It’s hard enough designing a robot that can think, move and feel. Those functions require a laser war of sensors and encoders that I can only begin to understand having not studied it in college. But then, you have to make the robot look good.
In the 9th annual ASABE Robotics Student Design Competition, which took place in July at the American Society of Agricultural and Biological Engineers International Conference, students were asked to design a robot that could pick up a plant sample, drop it in a box and then record where it has been in a timeframe of only eight minutes. Not an easy task, especially when you have University of Illinois’ Dr. Tony Grift heading up the challenge, five other agricultural engineers judging it and 11 teams from the most prestigious universities competing for the title.
But in addition to these functions, a portion of the challenge, up to 50 pts., went to determining the elegance or style of the robot in executing these tasks. That meant the robot needed to be “sleek or otherwise aesthetically appealing,” as quoted in the rules.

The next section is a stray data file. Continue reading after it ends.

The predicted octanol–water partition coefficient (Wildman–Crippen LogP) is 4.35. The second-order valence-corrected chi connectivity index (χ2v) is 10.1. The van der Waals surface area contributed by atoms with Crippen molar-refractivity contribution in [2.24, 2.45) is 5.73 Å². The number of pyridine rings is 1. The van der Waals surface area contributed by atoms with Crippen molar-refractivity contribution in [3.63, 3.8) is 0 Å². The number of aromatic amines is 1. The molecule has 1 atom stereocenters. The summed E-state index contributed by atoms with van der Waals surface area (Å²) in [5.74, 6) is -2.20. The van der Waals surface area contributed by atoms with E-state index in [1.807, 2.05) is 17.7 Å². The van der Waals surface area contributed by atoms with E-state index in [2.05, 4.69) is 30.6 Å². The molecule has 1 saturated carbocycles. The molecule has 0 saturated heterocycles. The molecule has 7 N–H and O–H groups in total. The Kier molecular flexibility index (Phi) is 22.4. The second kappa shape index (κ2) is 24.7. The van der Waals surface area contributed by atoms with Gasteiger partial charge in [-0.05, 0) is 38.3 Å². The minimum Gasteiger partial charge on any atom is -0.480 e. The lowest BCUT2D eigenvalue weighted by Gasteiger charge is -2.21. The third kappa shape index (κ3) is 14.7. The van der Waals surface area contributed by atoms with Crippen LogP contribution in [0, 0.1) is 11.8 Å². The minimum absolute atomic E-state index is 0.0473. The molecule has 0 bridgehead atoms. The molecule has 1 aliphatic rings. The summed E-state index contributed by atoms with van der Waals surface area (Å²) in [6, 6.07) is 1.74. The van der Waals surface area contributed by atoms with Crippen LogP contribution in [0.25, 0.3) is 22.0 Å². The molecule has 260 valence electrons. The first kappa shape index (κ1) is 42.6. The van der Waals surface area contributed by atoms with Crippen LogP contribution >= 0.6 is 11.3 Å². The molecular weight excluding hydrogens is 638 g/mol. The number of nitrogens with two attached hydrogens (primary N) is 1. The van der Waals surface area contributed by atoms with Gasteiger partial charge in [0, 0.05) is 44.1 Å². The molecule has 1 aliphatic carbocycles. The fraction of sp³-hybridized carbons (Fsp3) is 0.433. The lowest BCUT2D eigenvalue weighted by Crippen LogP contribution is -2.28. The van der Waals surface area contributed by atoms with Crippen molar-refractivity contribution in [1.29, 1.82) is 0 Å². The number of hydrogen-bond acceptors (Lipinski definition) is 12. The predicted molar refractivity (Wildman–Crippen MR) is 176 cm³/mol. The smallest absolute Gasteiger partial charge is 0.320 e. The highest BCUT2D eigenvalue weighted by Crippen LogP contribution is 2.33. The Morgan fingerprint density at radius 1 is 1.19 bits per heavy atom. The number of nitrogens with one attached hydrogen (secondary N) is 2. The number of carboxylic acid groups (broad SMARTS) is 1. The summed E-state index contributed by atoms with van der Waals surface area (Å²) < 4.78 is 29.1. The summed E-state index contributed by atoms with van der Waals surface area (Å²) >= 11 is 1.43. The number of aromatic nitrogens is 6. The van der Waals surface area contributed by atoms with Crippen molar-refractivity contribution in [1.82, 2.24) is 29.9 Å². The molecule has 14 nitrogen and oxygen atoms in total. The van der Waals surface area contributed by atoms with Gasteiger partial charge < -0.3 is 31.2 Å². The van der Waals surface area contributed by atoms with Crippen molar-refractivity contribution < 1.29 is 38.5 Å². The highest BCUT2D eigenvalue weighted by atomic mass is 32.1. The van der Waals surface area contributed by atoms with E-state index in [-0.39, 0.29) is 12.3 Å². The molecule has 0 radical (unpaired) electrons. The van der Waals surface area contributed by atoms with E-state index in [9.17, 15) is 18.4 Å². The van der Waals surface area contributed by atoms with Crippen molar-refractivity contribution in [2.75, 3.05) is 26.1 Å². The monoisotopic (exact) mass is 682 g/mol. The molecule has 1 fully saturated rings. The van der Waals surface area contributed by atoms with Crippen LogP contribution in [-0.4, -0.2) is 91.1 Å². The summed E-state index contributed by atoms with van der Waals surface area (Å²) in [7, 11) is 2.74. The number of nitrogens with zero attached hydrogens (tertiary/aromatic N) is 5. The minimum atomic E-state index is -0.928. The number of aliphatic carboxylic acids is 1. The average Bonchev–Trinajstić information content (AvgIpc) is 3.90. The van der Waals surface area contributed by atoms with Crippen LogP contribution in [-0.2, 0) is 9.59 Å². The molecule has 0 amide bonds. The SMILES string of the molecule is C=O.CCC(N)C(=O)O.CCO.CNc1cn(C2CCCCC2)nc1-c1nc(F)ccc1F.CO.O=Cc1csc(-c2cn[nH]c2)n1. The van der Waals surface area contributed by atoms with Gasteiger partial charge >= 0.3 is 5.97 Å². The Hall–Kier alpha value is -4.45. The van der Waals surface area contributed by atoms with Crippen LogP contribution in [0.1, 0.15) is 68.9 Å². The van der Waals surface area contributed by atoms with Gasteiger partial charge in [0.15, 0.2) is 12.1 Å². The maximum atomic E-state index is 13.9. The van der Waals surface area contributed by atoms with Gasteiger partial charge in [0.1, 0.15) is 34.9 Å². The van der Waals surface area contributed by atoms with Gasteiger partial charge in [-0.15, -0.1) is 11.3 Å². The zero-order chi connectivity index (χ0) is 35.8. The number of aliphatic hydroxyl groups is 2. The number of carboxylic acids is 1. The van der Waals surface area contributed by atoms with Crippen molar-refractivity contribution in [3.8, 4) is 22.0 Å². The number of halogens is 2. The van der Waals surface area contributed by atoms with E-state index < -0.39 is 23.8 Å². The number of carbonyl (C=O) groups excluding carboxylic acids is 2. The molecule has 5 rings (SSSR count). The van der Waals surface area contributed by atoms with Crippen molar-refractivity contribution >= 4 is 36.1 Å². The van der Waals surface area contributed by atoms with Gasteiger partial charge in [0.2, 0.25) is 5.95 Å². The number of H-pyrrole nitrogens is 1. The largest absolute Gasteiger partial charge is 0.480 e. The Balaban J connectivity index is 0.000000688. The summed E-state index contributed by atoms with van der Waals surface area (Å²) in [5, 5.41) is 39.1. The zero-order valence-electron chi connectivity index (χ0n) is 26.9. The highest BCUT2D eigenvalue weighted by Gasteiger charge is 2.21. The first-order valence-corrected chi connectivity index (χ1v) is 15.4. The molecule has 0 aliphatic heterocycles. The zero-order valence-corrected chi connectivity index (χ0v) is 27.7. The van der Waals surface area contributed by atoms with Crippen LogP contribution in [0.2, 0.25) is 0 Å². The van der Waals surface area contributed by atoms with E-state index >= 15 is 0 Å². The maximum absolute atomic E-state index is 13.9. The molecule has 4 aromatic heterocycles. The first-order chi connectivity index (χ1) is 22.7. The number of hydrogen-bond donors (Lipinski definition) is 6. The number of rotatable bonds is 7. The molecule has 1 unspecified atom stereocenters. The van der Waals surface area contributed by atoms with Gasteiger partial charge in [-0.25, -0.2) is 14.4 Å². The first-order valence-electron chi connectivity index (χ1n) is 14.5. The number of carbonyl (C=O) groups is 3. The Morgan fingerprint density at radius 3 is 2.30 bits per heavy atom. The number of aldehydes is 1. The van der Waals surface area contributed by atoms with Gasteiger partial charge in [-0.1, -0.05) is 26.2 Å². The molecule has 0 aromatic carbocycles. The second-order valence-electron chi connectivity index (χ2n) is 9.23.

This year I was asked to be one of the judges. And, as you might have guessed, it was my job to focus on the “style” portion of the competition since the actual mechanics were outside my realm of expertise. (The other judges helped with this too, but they also judged the mechanics.)
To do this I made up code names in my head for the robots to keep them straight. There was the black “Darth Vader” from McGill University, the Clemson claw, the glassed-in greenhouse from Cal-Poly, the light lens from Texas A&M, the iPhone retriever from Zhejiang University, among others.
They all looked sleek and elegant, and, in the end, all of them garnered up high scores, making for some intense competition. The robot that scored the highest points overall once all segments were tallied was K-State’s robot “Robot A” (or, what I referred to as “Starship Enterprise”).